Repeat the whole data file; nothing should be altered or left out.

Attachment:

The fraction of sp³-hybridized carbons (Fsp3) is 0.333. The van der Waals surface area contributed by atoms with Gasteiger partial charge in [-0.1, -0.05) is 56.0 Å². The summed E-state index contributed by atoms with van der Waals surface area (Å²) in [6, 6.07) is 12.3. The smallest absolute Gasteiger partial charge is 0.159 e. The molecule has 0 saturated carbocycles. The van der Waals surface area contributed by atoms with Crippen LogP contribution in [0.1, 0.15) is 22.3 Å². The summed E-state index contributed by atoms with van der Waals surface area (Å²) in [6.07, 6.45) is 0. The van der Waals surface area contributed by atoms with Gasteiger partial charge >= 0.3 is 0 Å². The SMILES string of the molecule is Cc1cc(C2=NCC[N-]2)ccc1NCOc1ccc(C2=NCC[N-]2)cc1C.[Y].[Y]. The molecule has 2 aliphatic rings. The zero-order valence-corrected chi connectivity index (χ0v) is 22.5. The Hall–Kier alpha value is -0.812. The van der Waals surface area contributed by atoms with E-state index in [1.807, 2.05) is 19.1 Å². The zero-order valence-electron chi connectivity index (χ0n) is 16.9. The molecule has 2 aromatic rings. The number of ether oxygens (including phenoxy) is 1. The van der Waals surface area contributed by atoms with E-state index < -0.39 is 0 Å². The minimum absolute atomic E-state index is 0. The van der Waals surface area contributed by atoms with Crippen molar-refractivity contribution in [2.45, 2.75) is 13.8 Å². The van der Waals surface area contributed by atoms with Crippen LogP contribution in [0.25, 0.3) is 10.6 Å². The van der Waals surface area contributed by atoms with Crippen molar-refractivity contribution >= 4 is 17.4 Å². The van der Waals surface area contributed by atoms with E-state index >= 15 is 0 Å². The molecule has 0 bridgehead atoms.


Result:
The fraction of sp³-hybridized carbons (Fsp3) is 0.333. The van der Waals surface area contributed by atoms with Gasteiger partial charge in [-0.1, -0.05) is 56.0 Å². The summed E-state index contributed by atoms with van der Waals surface area (Å²) in [6, 6.07) is 12.3. The smallest absolute Gasteiger partial charge is 0.159 e. The molecule has 0 saturated carbocycles. The van der Waals surface area contributed by atoms with Crippen LogP contribution in [0.1, 0.15) is 22.3 Å². The summed E-state index contributed by atoms with van der Waals surface area (Å²) in [6.07, 6.45) is 0. The van der Waals surface area contributed by atoms with Gasteiger partial charge >= 0.3 is 0 Å². The SMILES string of the molecule is Cc1cc(C2=NCC[N-]2)ccc1NCOc1ccc(C2=NCC[N-]2)cc1C.[Y].[Y]. The molecule has 2 aliphatic rings. The zero-order valence-corrected chi connectivity index (χ0v) is 22.5. The Hall–Kier alpha value is -0.812. The van der Waals surface area contributed by atoms with E-state index in [1.807, 2.05) is 19.1 Å². The zero-order valence-electron chi connectivity index (χ0n) is 16.9. The molecule has 2 aromatic rings. The number of ether oxygens (including phenoxy) is 1. The van der Waals surface area contributed by atoms with E-state index < -0.39 is 0 Å². The minimum absolute atomic E-state index is 0. The van der Waals surface area contributed by atoms with Crippen molar-refractivity contribution in [2.45, 2.75) is 13.8 Å². The van der Waals surface area contributed by atoms with Crippen LogP contribution in [0.25, 0.3) is 10.6 Å². The van der Waals surface area contributed by atoms with Crippen molar-refractivity contribution >= 4 is 17.4 Å². The van der Waals surface area contributed by atoms with E-state index >= 15 is 0 Å². The molecule has 0 bridgehead atoms.